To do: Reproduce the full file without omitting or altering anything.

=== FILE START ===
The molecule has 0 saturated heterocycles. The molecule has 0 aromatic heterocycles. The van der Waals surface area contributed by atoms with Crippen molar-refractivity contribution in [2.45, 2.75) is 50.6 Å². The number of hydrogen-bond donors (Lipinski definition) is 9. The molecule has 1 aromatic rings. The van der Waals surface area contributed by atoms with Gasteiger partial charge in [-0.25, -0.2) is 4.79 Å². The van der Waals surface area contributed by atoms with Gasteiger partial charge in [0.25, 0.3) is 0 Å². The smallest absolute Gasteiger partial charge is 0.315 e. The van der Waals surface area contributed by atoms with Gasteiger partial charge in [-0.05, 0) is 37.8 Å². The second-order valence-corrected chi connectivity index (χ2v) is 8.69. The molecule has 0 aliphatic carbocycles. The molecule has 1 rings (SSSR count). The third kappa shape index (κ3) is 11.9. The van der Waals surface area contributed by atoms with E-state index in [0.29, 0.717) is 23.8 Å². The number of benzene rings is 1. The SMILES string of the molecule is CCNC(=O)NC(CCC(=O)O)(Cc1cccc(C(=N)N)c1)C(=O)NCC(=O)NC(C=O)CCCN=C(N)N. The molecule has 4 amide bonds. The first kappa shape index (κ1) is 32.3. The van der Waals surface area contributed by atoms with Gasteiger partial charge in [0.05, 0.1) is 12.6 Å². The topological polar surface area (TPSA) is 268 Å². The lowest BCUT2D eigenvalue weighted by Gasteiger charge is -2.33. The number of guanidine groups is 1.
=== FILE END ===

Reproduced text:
The molecule has 0 saturated heterocycles. The molecule has 0 aromatic heterocycles. The van der Waals surface area contributed by atoms with Crippen molar-refractivity contribution in [2.45, 2.75) is 50.6 Å². The number of hydrogen-bond donors (Lipinski definition) is 9. The molecule has 1 aromatic rings. The van der Waals surface area contributed by atoms with Gasteiger partial charge in [-0.25, -0.2) is 4.79 Å². The van der Waals surface area contributed by atoms with Gasteiger partial charge in [0.25, 0.3) is 0 Å². The smallest absolute Gasteiger partial charge is 0.315 e. The van der Waals surface area contributed by atoms with Gasteiger partial charge in [-0.05, 0) is 37.8 Å². The second-order valence-corrected chi connectivity index (χ2v) is 8.69. The molecule has 0 aliphatic carbocycles. The molecule has 1 rings (SSSR count). The third kappa shape index (κ3) is 11.9. The van der Waals surface area contributed by atoms with E-state index in [0.29, 0.717) is 23.8 Å². The number of benzene rings is 1. The SMILES string of the molecule is CCNC(=O)NC(CCC(=O)O)(Cc1cccc(C(=N)N)c1)C(=O)NCC(=O)NC(C=O)CCCN=C(N)N. The molecule has 4 amide bonds. The first kappa shape index (κ1) is 32.3. The van der Waals surface area contributed by atoms with Gasteiger partial charge in [0.05, 0.1) is 12.6 Å². The topological polar surface area (TPSA) is 268 Å². The lowest BCUT2D eigenvalue weighted by Gasteiger charge is -2.33. The number of guanidine groups is 1.